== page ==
The value of forgiveness is shown through the worth of your soul

Part 3 on FORGIVENESS

By Jesse Horton / Cowboys of the Cross

If you’ve been a bull rider for very long at all, you’ll have at least one story about how a bull fighter saved your butt.

Most of us North Carolina riders know that Nathaniel Southern has one arm that’s inches longer than the other because many of us dogpiled a bull for him on a few different occasions so we could untie him. I was bad for hang-ups, but not quite that bad. One night I was on a Clint Haas bull he called 8-Ball. Around six seconds, he was spinning away from my hand; he got a little empty and I got a little stiff and wound up sliding off in the well before the eight seconds. I was able to wrap my free arm around his neck and dance with him until my riding hand was free, but he knocked me down as I tried to step out of the spin. Once I was on the ground, he put his head down on me and went to his knees to increase the amount of weight he could push me with. He pushed against the side of my head so hard my vision went dark. Justin Branch was a bull fighter that night. He leaned on 8-Ball’s head but ended up having to wrap himself around the bull’s neck to get him off me. I was thankful for Justin that night. He saved me from a bull who truly intended to harm me!

In the “Christian-ese” language, we use words that outsiders might not understand. What does it mean for a Christian to be saved? For most, it means we’ve got fire insurance – we are saved from eternity in hell and from God’s just wrath against our sin. To be “saved” we must be forgiven of our sin. But what does that require? How do we receive it? What is the value of forgiveness? To understand that, we must first understand the value of a soul.

In the Gospel of Jesus according to Mark (the book of Mark in your Bible), immediately after Peter has confessed that Jesus is the Christ, Jesus tells his disciples of his impending rejection by Jewish leaders, death at their hands, and his victorious resurrection. Peter responds by calling out Jesus for what he perceived as foolishness. Peter couldn’t imagine that the mission of the Messiah of Israel was to die. Then comes this passage:

34 And calling the crowd to him with his disciples, he said to them, “If anyone would come after me, let him deny himself and take up his cross and follow me. 35 For whoever would save his life will lose it, but whoever loses his life for my sake and the gospel’s will save it. 36 For what does it profit a man to gain the whole world and forfeit his soul? 37 For what can a man give in return for his soul? 38 For whoever is ashamed of me and of my words in this adulterous and sinful generation, of him will the Son of Man also be ashamed when he comes in the glory of his Father with the holy angels.” (Mark 8:34-38, ESV)

In verses 36-37, Jesus makes it clear that our immaterial souls are valuable. The reason our souls are valuable is because that is the part that God himself breathed into us which gives us life (Genesis 2:7). It is that immaterial part of us that is God’s image – the imprint of his Spirit on us. We are valuable to God because we are made in his image (Genesis 1:27; Genesis 9:6).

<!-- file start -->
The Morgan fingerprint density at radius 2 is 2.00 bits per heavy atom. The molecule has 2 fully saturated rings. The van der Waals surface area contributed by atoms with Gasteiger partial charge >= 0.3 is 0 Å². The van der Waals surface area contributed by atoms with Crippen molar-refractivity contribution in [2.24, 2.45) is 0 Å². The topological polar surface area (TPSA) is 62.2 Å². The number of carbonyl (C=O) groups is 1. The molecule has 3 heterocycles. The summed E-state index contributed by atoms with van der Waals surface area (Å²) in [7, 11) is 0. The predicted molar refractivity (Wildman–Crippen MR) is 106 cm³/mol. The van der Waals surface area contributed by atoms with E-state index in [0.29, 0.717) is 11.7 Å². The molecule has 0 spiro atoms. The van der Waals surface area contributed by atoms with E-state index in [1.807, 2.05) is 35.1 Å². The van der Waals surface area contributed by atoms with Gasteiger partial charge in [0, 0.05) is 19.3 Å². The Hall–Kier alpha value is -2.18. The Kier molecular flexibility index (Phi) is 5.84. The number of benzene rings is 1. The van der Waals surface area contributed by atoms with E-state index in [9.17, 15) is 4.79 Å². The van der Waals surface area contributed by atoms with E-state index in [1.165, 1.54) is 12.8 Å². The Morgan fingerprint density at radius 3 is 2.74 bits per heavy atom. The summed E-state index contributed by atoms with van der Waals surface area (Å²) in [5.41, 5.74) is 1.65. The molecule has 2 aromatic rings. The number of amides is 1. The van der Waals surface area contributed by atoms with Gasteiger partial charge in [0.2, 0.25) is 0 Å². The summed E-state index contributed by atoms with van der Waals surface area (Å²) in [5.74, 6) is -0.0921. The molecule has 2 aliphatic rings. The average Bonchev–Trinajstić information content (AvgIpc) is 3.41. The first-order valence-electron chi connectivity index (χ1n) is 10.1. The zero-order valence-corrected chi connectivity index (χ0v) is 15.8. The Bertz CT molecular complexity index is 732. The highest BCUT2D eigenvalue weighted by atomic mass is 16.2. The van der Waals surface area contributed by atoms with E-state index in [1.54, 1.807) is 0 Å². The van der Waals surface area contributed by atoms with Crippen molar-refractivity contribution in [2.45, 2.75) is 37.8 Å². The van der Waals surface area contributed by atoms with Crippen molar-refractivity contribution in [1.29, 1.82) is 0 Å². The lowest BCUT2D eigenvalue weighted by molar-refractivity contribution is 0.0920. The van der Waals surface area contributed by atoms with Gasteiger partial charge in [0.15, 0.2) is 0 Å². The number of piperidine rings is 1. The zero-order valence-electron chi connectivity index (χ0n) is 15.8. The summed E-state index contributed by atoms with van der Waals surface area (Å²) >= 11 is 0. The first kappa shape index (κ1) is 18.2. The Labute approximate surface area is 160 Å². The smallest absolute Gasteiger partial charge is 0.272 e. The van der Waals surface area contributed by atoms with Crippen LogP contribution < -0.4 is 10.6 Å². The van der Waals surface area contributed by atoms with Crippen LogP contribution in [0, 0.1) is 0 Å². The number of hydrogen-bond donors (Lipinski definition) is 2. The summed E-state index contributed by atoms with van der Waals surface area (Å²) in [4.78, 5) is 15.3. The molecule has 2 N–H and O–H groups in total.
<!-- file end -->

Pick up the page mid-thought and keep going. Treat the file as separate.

Not only are our souls valuable to God, but we are supremely more valuable than anything else we could ever possess. From an accounting perspective, Jesus goes straight for the bottom line in these verses. Take your assets, subtract your liabilities, and that’s the net value. Jesus says if the entire world and all it can offer are your assets and your soul is a liability (or the payment), your value is negative. He tells us there is nothing we offer in exchange for our eternal, supremely valuable souls.

Imagine if everyone in the U.S. decided collectively to sell our country. What would the price tag be? Well, in the first quarter of 2014, the net value of the U.S. was $128 trillion. No one person could ever possibly pay that price, and even if someone could do that, they couldn’t keep it. Someone with bigger guns or more nukes would rise up to take it away. In fact, we don’t really own anything the way we do our eternal souls. That beautiful home you recently built…someone else will be living there sooner or later. That brand new dually you bought…eventually you’ll trade it for a newer model, and someone else will drive it. Not to mention the fact that we all die eventually, and I’ve never seen a hearse with a U-Haul in tow.

I want you to notice that first verse (Mark 8:34) tells us that this is directed at both the crowd and the disciples; this is not teaching for only the most dedicated followers of Jesus – it’s for all of us who desire to follow Him. In fact, that might be a better translation of Jesus’ first words, “If anyone desires to come after Me…” Coming after Jesus represents following Him in a physical sense; as far as location goes, you’re following Jesus. But then He says, “…let him deny himself, take up his cross, and follow me.” Follow me here indicates following in a behavioral sense, or obedience. Paraphrasing, “If you want to walk with Me, the life you live will be one where I am the leader and you obey Me.”

Jesus is demanding a great deal from us here. He isn’t saying we should die for Him; that might be easier – at least it would be over and done! He’s saying we should live as though we were dead to our own desires and be as obedient to Him as He was to the Roman soldier who likely told Him after his scourging, “Take up your cross and follow me!”

Yes! The cost of forgiveness – of being saved – is high. But what else would you expect for something as valuable as your soul is to God? It cost God the life and blood of His eternal Son! Now, at this point I want to make something abundantly clear: though salvation and forgiveness is not cheap, it also cannot be earned! “What will anyone give in exchange for their soul?” The answer is nothing! Jesus is the one who paid the price for your forgiveness! “Even the Son of Man did not come to be served, but to serve and to give His life as a ransom for many,” (Mark 10:45).

The forgiveness of our sin is not cheap, as acknowledged by the price Jesus paid to accomplish it. The price was high because of the value of our souls to God. The result of God’s forgiveness is also supremely valuable – our complete submission and obedience to Jesus; a life lived for ourself to gain worldly treasure while giving lip service to Jesus is not what the Son of God died for, and it is not valuable enough to eclipse the value of our soul.

Here’s a great application for you concerning the value of the souls of men: When you see others as Jesus sees them, you will love others as Jesus loves them and serve others as Jesus serves them.

Greater love has no one than this, that someone lay down his life for his friends,” (John 15:13). Jesus’ mission was to die to save souls; ours is to die to self and live for Jesus by the power of the Holy Spirit for the same purpose.

New devotions every other Thursday